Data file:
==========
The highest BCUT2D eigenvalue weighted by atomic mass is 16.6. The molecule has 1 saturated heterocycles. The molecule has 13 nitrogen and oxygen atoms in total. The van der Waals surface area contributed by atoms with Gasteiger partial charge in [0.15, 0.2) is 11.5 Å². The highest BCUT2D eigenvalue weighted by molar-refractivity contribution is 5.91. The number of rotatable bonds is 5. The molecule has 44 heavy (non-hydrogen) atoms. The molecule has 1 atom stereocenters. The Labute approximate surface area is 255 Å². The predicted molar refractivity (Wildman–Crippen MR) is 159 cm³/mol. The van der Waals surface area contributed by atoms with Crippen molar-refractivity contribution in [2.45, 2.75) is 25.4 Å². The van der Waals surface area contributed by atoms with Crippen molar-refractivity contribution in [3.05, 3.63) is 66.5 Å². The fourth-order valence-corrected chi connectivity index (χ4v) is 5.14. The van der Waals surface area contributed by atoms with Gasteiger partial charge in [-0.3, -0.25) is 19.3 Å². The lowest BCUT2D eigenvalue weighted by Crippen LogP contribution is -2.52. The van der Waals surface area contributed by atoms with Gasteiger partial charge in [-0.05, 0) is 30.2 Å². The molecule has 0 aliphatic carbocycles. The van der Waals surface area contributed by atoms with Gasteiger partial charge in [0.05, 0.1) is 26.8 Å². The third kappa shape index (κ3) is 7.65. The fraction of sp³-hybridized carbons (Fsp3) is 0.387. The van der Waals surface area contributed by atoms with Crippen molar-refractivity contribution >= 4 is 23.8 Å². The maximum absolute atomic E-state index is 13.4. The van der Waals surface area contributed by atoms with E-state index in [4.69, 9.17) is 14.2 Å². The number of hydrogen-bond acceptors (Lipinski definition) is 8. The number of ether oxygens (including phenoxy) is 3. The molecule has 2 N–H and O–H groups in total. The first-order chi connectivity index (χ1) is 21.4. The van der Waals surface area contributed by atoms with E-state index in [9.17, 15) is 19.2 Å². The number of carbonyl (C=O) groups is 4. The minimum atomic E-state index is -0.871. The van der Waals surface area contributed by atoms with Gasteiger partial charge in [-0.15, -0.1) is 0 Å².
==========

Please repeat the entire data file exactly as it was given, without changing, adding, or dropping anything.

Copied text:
The highest BCUT2D eigenvalue weighted by atomic mass is 16.6. The molecule has 1 saturated heterocycles. The molecule has 13 nitrogen and oxygen atoms in total. The van der Waals surface area contributed by atoms with Gasteiger partial charge in [0.15, 0.2) is 11.5 Å². The highest BCUT2D eigenvalue weighted by molar-refractivity contribution is 5.91. The number of rotatable bonds is 5. The molecule has 44 heavy (non-hydrogen) atoms. The molecule has 1 atom stereocenters. The Labute approximate surface area is 255 Å². The predicted molar refractivity (Wildman–Crippen MR) is 159 cm³/mol. The van der Waals surface area contributed by atoms with Crippen molar-refractivity contribution in [2.45, 2.75) is 25.4 Å². The van der Waals surface area contributed by atoms with Crippen molar-refractivity contribution in [3.05, 3.63) is 66.5 Å². The fourth-order valence-corrected chi connectivity index (χ4v) is 5.14. The van der Waals surface area contributed by atoms with Gasteiger partial charge in [-0.3, -0.25) is 19.3 Å². The lowest BCUT2D eigenvalue weighted by Crippen LogP contribution is -2.52. The van der Waals surface area contributed by atoms with Gasteiger partial charge in [-0.05, 0) is 30.2 Å². The molecule has 0 aliphatic carbocycles. The van der Waals surface area contributed by atoms with Gasteiger partial charge in [0.05, 0.1) is 26.8 Å². The third kappa shape index (κ3) is 7.65. The fraction of sp³-hybridized carbons (Fsp3) is 0.387. The van der Waals surface area contributed by atoms with Crippen molar-refractivity contribution >= 4 is 23.8 Å². The maximum absolute atomic E-state index is 13.4. The van der Waals surface area contributed by atoms with E-state index in [4.69, 9.17) is 14.2 Å². The number of hydrogen-bond acceptors (Lipinski definition) is 8. The number of ether oxygens (including phenoxy) is 3. The molecule has 2 N–H and O–H groups in total. The first-order chi connectivity index (χ1) is 21.4. The van der Waals surface area contributed by atoms with E-state index in [9.17, 15) is 19.2 Å². The number of carbonyl (C=O) groups is 4. The minimum atomic E-state index is -0.871. The van der Waals surface area contributed by atoms with Gasteiger partial charge in [-0.15, -0.1) is 0 Å².